Mexico: Remittances soar in May on weakening peso
July 1, 2016
Remittances from Mexican workers abroad rose in May and accelerated the pace of expansion compared to April. Remittances totaled USD 2.5 billion in May, which marked a 13.1% increase over the same month last year (April: +8.3% year-on-year). The reading was the strongest month since October 2008 and also surpassed market expectations of USD 2.3 billion. With May’s increase, the 12-month trailing sum of remittances totaled USD 25.7 billion, which represented a solid 7.3% increase compared to the same period last year. The increase followed the 6.3% expansion in the 12 months up to April.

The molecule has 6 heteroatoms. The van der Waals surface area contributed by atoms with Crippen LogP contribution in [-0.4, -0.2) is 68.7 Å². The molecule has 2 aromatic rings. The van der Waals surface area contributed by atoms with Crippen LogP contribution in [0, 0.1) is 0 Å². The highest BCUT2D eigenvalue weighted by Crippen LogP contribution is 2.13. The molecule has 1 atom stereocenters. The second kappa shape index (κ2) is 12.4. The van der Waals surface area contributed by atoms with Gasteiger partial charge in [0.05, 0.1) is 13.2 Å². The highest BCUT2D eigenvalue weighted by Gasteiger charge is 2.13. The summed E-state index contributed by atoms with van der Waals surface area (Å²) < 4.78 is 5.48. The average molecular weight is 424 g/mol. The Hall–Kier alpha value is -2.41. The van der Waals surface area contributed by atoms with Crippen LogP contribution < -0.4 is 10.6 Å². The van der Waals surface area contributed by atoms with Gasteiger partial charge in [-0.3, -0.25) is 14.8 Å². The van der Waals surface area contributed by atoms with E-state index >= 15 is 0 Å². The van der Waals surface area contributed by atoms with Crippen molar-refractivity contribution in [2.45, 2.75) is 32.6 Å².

Analysts agree that the currency-related swings observed in past months prompted workers abroad, particularly in the U.S., to increase transactions. As Alberto Ramos at Goldman Sachs puts it: “a weaker peso and low domestic inflation should continue to boost the local currency real purchasing power of the remittance flows.” This bodes well for Mexico’s GDP in Q2, which is an economy where private consumption the current driving force for growth.
In addition to a weak peso, remittances continue to be supported by a healthy U.S. labor market, despite the current loss of job creation momentum. U.S payrolls in the construction sector—a proxy of hiring dynamics in the labor market with a high proportion of Mexican workers—continued to increase in May, although the increase was the slowest since February 2014.
Author: Ricardo Aceves, Senior Economist